JCA receives $681,159 to enhance transportation programs

Rockville, MD (January 23, 2018) — The National Capital Region Transportation Planning Board (TPB) at the Metropolitan Washington Council of Governments (COG) has approved the award of $681,159 in federal transportation funding for JCA® – the Jewish Council for the Aging of Greater Washington — to support two JCA projects. The TPB selected just 17 local projects to receive a total of $6 million in funding under the Federal Transit Administration’s Enhanced Mobility of Seniors and Individuals with Disabilities Program, removing barriers to transportation service and expanding transportation mobility options for these communities. An additional $1.8 million in matching funds is provided by the grantees, bringing the total funding for the projects to $7.9 million.

JCA will utilize the COG award of $515,540 to establish a Network for Volunteer Driving of Greater Washington. The Network will build upon JCA’s long-standing success in designing and running the Connect-A-Ride Transportation Resource Center, the VillageRides program and other local mobility management programs, several of which were also supported by COG to enhance transportation for seniors and adults with disabilities.

The Network will improve and expand volunteer driver programs across Montgomery and Prince George’s Counties, Md. and throughout Northern Virginia. It will help to close gaps and better meet the needs of non-driving seniors and adults with disabilities by enabling the organizations that join to

  • Access a computerized ride-scheduling system purchased at high volume and low cost,
  • Get practical help in developing new volunteer driver programs,
  • Learn best practices in driver training and recruitment,
  • Get help in marketing their services,
  • Receive reimbursement for volunteer drivers’ background checks and
  • Receive technical assistance that includes a helpdesk for software, general troubleshooting and administrative training.

By enabling escorted transportation services — door-through-door assistance — and other aids, the Network could be of special, extraordinary help to cognitively and physically impaired adults who could not navigate public transit and who live in areas with few affordable and accessible transportation options.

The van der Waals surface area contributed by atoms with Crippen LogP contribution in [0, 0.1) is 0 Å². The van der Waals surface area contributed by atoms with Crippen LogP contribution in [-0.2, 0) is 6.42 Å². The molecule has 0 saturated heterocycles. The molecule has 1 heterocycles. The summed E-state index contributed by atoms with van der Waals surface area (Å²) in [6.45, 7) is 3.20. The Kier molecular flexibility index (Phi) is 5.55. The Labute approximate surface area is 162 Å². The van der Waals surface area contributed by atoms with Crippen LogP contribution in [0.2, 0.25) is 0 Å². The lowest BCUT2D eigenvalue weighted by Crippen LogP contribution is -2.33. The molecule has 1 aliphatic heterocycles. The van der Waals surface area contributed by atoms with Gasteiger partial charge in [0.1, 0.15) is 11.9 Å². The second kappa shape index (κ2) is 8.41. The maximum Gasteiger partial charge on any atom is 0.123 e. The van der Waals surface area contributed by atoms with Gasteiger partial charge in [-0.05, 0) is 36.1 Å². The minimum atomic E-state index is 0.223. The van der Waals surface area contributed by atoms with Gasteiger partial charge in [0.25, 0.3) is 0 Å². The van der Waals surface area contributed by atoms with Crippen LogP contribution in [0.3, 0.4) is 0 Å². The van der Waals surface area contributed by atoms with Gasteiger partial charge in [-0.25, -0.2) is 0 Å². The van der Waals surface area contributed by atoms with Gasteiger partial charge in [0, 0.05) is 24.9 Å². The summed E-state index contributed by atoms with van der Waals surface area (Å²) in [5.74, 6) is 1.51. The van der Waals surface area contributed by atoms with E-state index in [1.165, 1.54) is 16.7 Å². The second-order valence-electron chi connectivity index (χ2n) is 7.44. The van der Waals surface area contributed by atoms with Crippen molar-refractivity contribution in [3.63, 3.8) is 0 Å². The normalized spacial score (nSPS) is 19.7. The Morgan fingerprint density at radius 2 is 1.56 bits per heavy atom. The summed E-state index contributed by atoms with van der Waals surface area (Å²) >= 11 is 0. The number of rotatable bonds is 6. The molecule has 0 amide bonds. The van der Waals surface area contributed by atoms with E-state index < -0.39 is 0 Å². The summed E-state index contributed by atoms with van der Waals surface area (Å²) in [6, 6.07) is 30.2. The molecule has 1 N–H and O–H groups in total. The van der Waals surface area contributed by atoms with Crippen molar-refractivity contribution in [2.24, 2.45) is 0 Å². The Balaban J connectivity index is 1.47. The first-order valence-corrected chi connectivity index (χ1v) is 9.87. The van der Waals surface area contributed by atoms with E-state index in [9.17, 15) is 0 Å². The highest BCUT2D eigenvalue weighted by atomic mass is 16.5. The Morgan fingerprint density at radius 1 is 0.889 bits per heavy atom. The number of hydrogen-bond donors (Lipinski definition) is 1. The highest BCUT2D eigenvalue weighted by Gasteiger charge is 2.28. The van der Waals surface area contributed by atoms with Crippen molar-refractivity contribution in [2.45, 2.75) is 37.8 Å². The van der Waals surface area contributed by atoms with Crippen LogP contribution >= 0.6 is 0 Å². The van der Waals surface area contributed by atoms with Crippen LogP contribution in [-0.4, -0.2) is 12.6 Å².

The Network will train at least 435 new volunteer drivers and serve at least 1,040 seniors and disabled adults. All told, the Jewish Council for the Aging estimates that new and continuing volunteer drivers will deliver 33,440 rides during the course of the grant while serving 40 local charities that provide volunteer driving programs.

“The new Network will do things that are close to my heart and close to the Jewish Council for the Aging’s heart,” said David Gamse, the organization’s chief executive officer. “It will support volunteerism. It will build upon JCA’s expertise in transportation services and in working with neighborhood villages and other grassroots organizations. It will utilize technology to help community groups work smarter. It will help older adults and disabled adults of all faiths and from all walks of life get where they need and want to go. And it will demonstrate to everyone that older adults and disabled adults matter; that they could and should be a vibrant part of the communities they cherish.”

Montgomery County Department of Transportation will support the program.

A separate COG award of $165,619 will enable JCA to procure two replacement buses. JCA will use them to serve vulnerable seniors who have cognitive disabilities, physical disabilities or both and who have no other safe, reliable and affordable means of transport to the JCA Misler Adult Day Center and the JCA Kensington Club in Rockville, Md. Both centers provide a safe, friendly, creative environment where older adults enjoy recreation, socialization and a group meal while receiving personalized, compassionate care.

“ElderBus service and an information and referral program called ‘the Senior HelpLine’ were the very first two programs that JCA created at its founding in 1973,” said Gamse, “and they are just as important now as they were nearly 45 years ago. We sincerely thank our donors and community partners for supporting us and supporting seniors’ independence year after year after year.”

The Transportation Planning Board at COG is the regional transportation planning organization for the Washington region. It includes local governments, state transportation agencies, the Washington Metropolitan Area Transit Authority (WMATA) and members of the Maryland and Virginia General Assemblies.

The Metropolitan Council of Governments (COG) is an independent, nonprofit association where area leaders address regional issues affecting the District of Columbia, suburban Maryland and Northern Virginia.

For more than 44 years, the Jewish Council for the Aging of Greater Washington has run award-winning programs that help local seniors thrive and build bridges across the generations. JCA today has 93 staff, 900 volunteers and is a community partner of The Jewish Federation of Greater Washington, the United Way and the Combined Federal Campaign.